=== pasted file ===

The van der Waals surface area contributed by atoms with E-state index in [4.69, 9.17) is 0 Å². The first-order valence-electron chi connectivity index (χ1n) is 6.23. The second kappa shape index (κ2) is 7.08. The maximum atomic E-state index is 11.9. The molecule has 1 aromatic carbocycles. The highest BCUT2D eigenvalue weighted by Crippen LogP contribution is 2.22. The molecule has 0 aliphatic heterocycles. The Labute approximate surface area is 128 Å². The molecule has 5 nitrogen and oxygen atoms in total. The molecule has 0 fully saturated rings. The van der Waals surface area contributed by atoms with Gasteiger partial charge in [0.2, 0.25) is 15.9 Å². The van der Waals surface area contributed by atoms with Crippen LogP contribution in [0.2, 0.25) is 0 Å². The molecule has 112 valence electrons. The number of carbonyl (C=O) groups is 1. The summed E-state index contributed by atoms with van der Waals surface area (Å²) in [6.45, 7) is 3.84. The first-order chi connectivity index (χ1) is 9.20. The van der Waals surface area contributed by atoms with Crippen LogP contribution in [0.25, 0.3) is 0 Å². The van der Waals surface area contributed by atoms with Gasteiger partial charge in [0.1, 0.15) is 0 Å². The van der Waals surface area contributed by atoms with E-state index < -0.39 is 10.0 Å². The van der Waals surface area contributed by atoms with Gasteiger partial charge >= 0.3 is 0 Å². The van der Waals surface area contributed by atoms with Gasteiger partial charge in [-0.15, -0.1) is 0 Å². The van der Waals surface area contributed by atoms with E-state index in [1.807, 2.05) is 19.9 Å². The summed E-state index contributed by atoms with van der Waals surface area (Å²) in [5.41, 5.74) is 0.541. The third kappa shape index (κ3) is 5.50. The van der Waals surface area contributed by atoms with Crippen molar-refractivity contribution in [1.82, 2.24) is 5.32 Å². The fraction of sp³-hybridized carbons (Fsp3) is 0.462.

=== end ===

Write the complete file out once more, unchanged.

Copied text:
The van der Waals surface area contributed by atoms with E-state index in [4.69, 9.17) is 0 Å². The first-order valence-electron chi connectivity index (χ1n) is 6.23. The second kappa shape index (κ2) is 7.08. The maximum atomic E-state index is 11.9. The molecule has 1 aromatic carbocycles. The highest BCUT2D eigenvalue weighted by Crippen LogP contribution is 2.22. The molecule has 0 aliphatic heterocycles. The Labute approximate surface area is 128 Å². The molecule has 5 nitrogen and oxygen atoms in total. The molecule has 0 fully saturated rings. The van der Waals surface area contributed by atoms with Gasteiger partial charge in [0.2, 0.25) is 15.9 Å². The van der Waals surface area contributed by atoms with Crippen LogP contribution in [0.2, 0.25) is 0 Å². The molecule has 112 valence electrons. The number of carbonyl (C=O) groups is 1. The summed E-state index contributed by atoms with van der Waals surface area (Å²) in [6.45, 7) is 3.84. The first-order chi connectivity index (χ1) is 9.20. The van der Waals surface area contributed by atoms with Crippen LogP contribution in [0.25, 0.3) is 0 Å². The van der Waals surface area contributed by atoms with Gasteiger partial charge in [0.1, 0.15) is 0 Å². The van der Waals surface area contributed by atoms with E-state index < -0.39 is 10.0 Å². The van der Waals surface area contributed by atoms with Gasteiger partial charge >= 0.3 is 0 Å². The van der Waals surface area contributed by atoms with Gasteiger partial charge in [-0.15, -0.1) is 0 Å². The van der Waals surface area contributed by atoms with E-state index in [1.807, 2.05) is 19.9 Å². The summed E-state index contributed by atoms with van der Waals surface area (Å²) in [5.41, 5.74) is 0.541. The third kappa shape index (κ3) is 5.50. The van der Waals surface area contributed by atoms with Crippen molar-refractivity contribution in [1.82, 2.24) is 5.32 Å². The fraction of sp³-hybridized carbons (Fsp3) is 0.462.